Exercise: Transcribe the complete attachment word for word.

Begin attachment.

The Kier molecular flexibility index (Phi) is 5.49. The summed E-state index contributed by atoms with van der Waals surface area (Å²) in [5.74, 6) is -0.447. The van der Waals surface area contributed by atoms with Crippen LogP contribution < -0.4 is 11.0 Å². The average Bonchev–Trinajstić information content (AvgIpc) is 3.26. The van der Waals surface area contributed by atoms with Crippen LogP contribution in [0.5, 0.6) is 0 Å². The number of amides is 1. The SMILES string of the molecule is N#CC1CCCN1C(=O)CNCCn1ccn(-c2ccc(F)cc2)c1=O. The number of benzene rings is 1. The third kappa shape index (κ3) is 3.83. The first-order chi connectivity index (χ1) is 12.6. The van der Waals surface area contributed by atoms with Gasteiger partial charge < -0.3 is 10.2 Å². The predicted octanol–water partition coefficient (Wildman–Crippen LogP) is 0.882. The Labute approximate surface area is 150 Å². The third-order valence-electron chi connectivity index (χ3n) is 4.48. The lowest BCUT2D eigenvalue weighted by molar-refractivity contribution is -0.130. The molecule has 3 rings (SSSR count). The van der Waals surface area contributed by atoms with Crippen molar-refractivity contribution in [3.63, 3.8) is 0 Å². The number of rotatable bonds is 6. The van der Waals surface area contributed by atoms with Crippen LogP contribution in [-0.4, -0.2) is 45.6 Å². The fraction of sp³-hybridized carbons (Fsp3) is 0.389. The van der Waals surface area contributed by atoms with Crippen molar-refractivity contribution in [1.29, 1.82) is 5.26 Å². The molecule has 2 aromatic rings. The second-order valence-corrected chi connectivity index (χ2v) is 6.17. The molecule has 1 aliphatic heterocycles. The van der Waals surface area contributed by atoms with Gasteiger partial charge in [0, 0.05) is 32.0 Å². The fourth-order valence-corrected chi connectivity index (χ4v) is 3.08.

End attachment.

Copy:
The Kier molecular flexibility index (Phi) is 5.49. The summed E-state index contributed by atoms with van der Waals surface area (Å²) in [5.74, 6) is -0.447. The van der Waals surface area contributed by atoms with Crippen LogP contribution < -0.4 is 11.0 Å². The average Bonchev–Trinajstić information content (AvgIpc) is 3.26. The van der Waals surface area contributed by atoms with Crippen LogP contribution in [0.5, 0.6) is 0 Å². The number of amides is 1. The SMILES string of the molecule is N#CC1CCCN1C(=O)CNCCn1ccn(-c2ccc(F)cc2)c1=O. The number of benzene rings is 1. The third kappa shape index (κ3) is 3.83. The first-order chi connectivity index (χ1) is 12.6. The van der Waals surface area contributed by atoms with Gasteiger partial charge < -0.3 is 10.2 Å². The predicted octanol–water partition coefficient (Wildman–Crippen LogP) is 0.882. The Labute approximate surface area is 150 Å². The third-order valence-electron chi connectivity index (χ3n) is 4.48. The lowest BCUT2D eigenvalue weighted by molar-refractivity contribution is -0.130. The molecule has 3 rings (SSSR count). The van der Waals surface area contributed by atoms with Crippen molar-refractivity contribution in [3.63, 3.8) is 0 Å². The number of rotatable bonds is 6. The van der Waals surface area contributed by atoms with Crippen LogP contribution in [-0.4, -0.2) is 45.6 Å². The fraction of sp³-hybridized carbons (Fsp3) is 0.389. The van der Waals surface area contributed by atoms with Crippen molar-refractivity contribution in [1.29, 1.82) is 5.26 Å². The molecule has 2 aromatic rings. The second-order valence-corrected chi connectivity index (χ2v) is 6.17. The molecule has 1 aliphatic heterocycles. The van der Waals surface area contributed by atoms with Gasteiger partial charge in [0, 0.05) is 32.0 Å². The fourth-order valence-corrected chi connectivity index (χ4v) is 3.08.